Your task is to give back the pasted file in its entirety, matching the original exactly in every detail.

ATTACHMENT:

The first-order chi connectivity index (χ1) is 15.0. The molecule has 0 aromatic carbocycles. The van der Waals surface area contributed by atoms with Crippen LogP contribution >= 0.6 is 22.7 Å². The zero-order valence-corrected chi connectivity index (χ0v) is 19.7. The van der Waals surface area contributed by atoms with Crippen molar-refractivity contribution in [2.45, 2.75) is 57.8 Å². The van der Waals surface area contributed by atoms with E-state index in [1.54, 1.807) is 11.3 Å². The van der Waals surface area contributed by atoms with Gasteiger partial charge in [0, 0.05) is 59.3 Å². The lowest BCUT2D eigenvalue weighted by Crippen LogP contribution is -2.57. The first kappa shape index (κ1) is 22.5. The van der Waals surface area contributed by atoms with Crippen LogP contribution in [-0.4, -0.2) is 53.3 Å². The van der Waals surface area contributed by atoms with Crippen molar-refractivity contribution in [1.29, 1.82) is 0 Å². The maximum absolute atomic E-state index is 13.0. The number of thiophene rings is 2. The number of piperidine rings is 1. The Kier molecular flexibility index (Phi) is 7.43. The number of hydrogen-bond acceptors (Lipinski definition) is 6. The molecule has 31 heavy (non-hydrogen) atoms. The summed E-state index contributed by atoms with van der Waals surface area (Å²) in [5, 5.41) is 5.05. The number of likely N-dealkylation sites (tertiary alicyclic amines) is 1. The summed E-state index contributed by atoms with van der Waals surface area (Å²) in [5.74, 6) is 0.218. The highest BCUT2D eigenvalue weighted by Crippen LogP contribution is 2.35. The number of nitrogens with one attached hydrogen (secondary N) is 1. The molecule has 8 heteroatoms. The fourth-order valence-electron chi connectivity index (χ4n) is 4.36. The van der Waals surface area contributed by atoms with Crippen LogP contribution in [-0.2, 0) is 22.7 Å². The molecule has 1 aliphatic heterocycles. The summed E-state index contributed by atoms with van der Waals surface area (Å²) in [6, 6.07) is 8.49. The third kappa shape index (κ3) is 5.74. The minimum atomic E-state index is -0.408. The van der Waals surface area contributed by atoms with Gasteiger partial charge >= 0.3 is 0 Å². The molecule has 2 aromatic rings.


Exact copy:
The first-order chi connectivity index (χ1) is 15.0. The molecule has 0 aromatic carbocycles. The van der Waals surface area contributed by atoms with Crippen LogP contribution >= 0.6 is 22.7 Å². The zero-order valence-corrected chi connectivity index (χ0v) is 19.7. The van der Waals surface area contributed by atoms with Crippen molar-refractivity contribution in [2.45, 2.75) is 57.8 Å². The van der Waals surface area contributed by atoms with E-state index in [1.54, 1.807) is 11.3 Å². The van der Waals surface area contributed by atoms with Gasteiger partial charge in [0, 0.05) is 59.3 Å². The lowest BCUT2D eigenvalue weighted by Crippen LogP contribution is -2.57. The first kappa shape index (κ1) is 22.5. The van der Waals surface area contributed by atoms with Crippen LogP contribution in [-0.4, -0.2) is 53.3 Å². The van der Waals surface area contributed by atoms with Crippen molar-refractivity contribution in [1.29, 1.82) is 0 Å². The maximum absolute atomic E-state index is 13.0. The number of thiophene rings is 2. The number of piperidine rings is 1. The Kier molecular flexibility index (Phi) is 7.43. The number of hydrogen-bond acceptors (Lipinski definition) is 6. The molecule has 31 heavy (non-hydrogen) atoms. The summed E-state index contributed by atoms with van der Waals surface area (Å²) in [5, 5.41) is 5.05. The number of likely N-dealkylation sites (tertiary alicyclic amines) is 1. The summed E-state index contributed by atoms with van der Waals surface area (Å²) in [5.74, 6) is 0.218. The highest BCUT2D eigenvalue weighted by Crippen LogP contribution is 2.35. The number of nitrogens with one attached hydrogen (secondary N) is 1. The molecule has 8 heteroatoms. The fourth-order valence-electron chi connectivity index (χ4n) is 4.36. The van der Waals surface area contributed by atoms with Crippen LogP contribution in [-0.2, 0) is 22.7 Å². The molecule has 1 aliphatic heterocycles. The summed E-state index contributed by atoms with van der Waals surface area (Å²) in [6, 6.07) is 8.49. The third kappa shape index (κ3) is 5.74. The minimum atomic E-state index is -0.408. The van der Waals surface area contributed by atoms with Gasteiger partial charge >= 0.3 is 0 Å². The molecule has 2 aromatic rings.